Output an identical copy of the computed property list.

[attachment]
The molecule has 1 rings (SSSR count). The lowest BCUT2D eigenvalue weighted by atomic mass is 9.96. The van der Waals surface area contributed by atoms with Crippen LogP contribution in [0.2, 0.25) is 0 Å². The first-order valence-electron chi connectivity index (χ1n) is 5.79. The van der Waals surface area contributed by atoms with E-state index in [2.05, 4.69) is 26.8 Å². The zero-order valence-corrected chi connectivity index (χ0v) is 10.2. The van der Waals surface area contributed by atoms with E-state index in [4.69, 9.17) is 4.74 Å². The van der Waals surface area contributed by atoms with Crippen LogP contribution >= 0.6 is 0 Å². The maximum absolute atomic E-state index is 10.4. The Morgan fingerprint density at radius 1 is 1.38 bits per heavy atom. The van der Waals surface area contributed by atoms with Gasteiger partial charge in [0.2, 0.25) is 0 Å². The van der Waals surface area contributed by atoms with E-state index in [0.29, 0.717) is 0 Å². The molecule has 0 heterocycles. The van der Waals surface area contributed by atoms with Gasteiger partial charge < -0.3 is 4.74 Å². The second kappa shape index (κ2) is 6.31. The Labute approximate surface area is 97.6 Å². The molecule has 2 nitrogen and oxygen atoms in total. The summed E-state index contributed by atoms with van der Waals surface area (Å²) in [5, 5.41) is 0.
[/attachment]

The molecule has 1 rings (SSSR count). The lowest BCUT2D eigenvalue weighted by atomic mass is 9.96. The van der Waals surface area contributed by atoms with Crippen LogP contribution in [0.2, 0.25) is 0 Å². The first-order valence-electron chi connectivity index (χ1n) is 5.79. The van der Waals surface area contributed by atoms with E-state index in [2.05, 4.69) is 26.8 Å². The zero-order valence-corrected chi connectivity index (χ0v) is 10.2. The van der Waals surface area contributed by atoms with E-state index in [4.69, 9.17) is 4.74 Å². The van der Waals surface area contributed by atoms with Crippen LogP contribution >= 0.6 is 0 Å². The maximum absolute atomic E-state index is 10.4. The Morgan fingerprint density at radius 1 is 1.38 bits per heavy atom. The van der Waals surface area contributed by atoms with Gasteiger partial charge in [0.2, 0.25) is 0 Å². The van der Waals surface area contributed by atoms with E-state index in [0.29, 0.717) is 0 Å². The molecule has 0 heterocycles. The van der Waals surface area contributed by atoms with Gasteiger partial charge < -0.3 is 4.74 Å². The second kappa shape index (κ2) is 6.31. The Labute approximate surface area is 97.6 Å². The molecule has 2 nitrogen and oxygen atoms in total. The summed E-state index contributed by atoms with van der Waals surface area (Å²) in [5, 5.41) is 0.